Gina could hear the frustration in her sister’s voice, mixed with incredulity and a dash of betrayal. “I don’t understand how you can stand to be around her! How can you forget what she was like growing up?”
“I haven’t forgotten what she was like,” Gina replied. “I’ve forgiven her for what she was like.” It wasn’t the first time Gina and her sister had replayed this conversation. It seemed to surface after major holidays. Patricia refused to engage in anything more than a yearly cursory visit while Gina made a point to spend time with their mother. Patricia clearly couldn’t stand to be around her mother for longer than was absolutely necessary, and she didn’t understand how Gina could. More than once, Patricia implied that Gina was taking sides against her and for their mother.
“Even if I could let go of the past, she’s still the same old Mom,” said Patricia, “negative, judgmental, and critical. She drives me nuts!”
“Once I forgave her,” Gina responded, “it took away a lot of her power to ‘drive me nuts.’ I’m not mad at her anymore over the past, so when she starts into that behavior now, I’m able to set really good boundaries.”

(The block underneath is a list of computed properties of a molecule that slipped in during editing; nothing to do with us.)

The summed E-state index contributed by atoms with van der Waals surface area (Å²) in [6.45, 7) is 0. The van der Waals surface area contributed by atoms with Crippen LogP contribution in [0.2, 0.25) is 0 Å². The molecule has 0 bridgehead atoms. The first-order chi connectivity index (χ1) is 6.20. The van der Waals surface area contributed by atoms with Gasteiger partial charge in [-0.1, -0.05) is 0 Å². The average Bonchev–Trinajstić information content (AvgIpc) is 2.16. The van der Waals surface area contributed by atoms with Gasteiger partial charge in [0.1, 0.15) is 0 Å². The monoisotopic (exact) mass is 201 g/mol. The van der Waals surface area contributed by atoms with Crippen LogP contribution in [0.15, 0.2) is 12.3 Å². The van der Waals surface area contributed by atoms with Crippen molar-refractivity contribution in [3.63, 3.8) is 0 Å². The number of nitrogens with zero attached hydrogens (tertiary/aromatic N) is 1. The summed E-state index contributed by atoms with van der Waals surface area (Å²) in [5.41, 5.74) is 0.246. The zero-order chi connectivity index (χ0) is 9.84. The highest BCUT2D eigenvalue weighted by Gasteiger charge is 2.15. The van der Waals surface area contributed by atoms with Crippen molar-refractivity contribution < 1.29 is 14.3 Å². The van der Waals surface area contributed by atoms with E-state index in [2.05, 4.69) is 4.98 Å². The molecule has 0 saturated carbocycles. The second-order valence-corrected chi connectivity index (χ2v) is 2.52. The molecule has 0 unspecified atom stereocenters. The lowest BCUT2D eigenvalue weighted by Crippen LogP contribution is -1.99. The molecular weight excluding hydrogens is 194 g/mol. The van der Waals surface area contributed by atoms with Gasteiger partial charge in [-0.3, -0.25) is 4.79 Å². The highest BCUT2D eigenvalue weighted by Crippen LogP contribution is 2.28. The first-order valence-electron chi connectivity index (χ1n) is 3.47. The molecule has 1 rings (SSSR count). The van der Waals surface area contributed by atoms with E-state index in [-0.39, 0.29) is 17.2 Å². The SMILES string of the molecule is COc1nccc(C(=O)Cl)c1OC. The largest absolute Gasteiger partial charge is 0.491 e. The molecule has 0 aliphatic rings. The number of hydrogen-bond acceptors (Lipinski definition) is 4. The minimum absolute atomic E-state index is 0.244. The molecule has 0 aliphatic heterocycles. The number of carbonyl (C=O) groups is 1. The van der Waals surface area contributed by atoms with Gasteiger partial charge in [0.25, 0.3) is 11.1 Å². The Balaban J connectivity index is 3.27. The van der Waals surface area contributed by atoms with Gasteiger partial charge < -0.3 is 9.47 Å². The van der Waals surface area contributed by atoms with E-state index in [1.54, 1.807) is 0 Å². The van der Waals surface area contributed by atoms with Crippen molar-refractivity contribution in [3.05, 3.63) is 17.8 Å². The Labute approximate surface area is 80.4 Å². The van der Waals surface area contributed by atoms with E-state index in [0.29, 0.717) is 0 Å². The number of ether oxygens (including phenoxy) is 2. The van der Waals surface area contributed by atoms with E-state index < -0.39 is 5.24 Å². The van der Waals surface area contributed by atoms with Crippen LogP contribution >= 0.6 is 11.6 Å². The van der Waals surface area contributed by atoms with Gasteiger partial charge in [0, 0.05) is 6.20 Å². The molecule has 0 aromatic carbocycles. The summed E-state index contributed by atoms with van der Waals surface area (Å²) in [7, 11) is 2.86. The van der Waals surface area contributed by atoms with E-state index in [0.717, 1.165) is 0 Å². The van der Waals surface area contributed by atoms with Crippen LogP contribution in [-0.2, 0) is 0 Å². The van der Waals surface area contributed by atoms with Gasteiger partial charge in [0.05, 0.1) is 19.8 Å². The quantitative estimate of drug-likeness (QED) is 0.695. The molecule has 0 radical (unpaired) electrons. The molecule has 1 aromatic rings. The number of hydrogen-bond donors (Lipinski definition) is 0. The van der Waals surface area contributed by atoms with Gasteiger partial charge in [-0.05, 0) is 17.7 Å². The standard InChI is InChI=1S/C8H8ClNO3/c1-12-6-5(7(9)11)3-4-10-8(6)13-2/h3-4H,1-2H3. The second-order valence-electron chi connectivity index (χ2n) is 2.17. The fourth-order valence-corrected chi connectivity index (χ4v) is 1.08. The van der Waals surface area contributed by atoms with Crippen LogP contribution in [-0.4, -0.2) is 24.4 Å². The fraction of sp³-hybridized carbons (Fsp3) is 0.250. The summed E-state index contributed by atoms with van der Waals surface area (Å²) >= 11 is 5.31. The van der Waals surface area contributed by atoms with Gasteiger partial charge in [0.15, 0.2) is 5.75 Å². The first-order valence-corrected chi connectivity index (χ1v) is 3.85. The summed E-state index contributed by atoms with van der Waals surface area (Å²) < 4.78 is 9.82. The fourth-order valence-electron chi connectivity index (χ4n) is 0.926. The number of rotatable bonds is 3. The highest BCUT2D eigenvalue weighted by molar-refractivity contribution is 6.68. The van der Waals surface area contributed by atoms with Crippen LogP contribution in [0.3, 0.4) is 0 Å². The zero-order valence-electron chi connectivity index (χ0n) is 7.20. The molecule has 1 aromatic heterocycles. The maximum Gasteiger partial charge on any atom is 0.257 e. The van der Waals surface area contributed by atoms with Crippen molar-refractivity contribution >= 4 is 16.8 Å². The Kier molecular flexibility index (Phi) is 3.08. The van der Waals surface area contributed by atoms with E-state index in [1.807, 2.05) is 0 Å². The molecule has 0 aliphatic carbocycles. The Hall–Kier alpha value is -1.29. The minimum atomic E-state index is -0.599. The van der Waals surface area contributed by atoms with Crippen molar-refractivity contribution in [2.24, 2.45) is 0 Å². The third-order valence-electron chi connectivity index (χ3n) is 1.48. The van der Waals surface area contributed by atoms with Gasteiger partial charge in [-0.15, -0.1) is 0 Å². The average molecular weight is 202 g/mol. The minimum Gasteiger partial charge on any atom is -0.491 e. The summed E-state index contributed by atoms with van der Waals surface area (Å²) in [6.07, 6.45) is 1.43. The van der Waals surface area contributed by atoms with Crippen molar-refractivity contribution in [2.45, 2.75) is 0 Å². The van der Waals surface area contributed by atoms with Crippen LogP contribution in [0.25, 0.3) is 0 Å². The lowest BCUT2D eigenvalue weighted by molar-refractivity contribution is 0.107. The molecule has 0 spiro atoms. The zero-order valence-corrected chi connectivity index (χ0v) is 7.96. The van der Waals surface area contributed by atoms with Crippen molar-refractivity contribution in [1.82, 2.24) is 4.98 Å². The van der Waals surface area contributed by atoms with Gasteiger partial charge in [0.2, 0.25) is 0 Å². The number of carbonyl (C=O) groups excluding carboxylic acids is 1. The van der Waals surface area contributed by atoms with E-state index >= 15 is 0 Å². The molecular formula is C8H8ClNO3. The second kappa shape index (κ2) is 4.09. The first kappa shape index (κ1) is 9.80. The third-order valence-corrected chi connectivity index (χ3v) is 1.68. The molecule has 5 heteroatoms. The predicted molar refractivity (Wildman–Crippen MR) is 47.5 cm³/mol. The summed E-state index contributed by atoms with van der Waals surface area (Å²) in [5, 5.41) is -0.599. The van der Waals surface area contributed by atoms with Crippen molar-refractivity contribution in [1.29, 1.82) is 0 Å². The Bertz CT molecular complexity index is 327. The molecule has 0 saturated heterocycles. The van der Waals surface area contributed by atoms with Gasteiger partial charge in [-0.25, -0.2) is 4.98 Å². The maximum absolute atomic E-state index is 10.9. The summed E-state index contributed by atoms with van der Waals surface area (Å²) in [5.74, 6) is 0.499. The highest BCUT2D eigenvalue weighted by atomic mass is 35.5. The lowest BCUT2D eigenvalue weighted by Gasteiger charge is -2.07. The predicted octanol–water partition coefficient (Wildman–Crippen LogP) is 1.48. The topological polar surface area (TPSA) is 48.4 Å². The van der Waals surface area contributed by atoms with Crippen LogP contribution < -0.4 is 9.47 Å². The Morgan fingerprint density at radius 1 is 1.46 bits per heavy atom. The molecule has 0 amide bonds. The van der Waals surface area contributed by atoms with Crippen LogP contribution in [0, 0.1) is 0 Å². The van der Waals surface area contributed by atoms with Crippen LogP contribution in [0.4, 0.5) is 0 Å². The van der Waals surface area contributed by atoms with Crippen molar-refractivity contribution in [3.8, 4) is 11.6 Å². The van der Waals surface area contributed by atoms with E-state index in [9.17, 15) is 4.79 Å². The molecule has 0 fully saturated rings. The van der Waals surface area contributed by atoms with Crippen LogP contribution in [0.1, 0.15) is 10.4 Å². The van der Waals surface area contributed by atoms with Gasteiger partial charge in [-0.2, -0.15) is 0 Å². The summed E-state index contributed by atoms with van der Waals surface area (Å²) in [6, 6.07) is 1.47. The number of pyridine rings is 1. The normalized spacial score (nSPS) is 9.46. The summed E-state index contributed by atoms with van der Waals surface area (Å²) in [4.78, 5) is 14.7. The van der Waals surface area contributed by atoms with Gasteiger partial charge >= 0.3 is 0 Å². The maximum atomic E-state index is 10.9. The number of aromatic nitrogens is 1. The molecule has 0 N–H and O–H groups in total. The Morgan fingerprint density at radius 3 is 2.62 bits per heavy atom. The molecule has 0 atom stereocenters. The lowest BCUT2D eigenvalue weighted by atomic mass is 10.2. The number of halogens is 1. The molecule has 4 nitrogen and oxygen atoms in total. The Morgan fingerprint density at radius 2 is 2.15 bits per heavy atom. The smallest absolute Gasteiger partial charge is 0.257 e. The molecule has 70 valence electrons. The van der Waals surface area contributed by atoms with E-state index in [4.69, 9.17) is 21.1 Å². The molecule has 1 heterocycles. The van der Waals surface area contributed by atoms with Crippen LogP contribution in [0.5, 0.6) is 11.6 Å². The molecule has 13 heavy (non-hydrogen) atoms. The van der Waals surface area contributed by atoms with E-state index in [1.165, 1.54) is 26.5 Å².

“How do you forgive someone who hasn’t asked for it?” Patricia asked.
“I can forgive her,” said Gina, “because it’s really my decision, not hers. I need to forgive her more than she wants to be forgiven. I just didn’t want to live with all that anger and bitterness inside anymore. The only way to let it go was to forgive.”
Some things cannot be mitigated. They cannot be fixed. They cannot be removed. They can only be forgiven. Forgiveness isn’t a feeling. It is a strategic, purposeful response to pain and injury — one that can be acted on even if you don’t feel like it. For some things, only the healing waters of forgiveness have the power to douse the flames of anger. Extending forgiveness is one of the hardest things to do in life. Yet, it brings you closer to the character of God.
SOURCE: Chapter 10: “Experiencing the Power of Forgiveness” in Every Woman’s Guide to Managing Your Anger by Gregory L. Jantz, PhD., founder of The Center for Counseling and Health Resources Inc.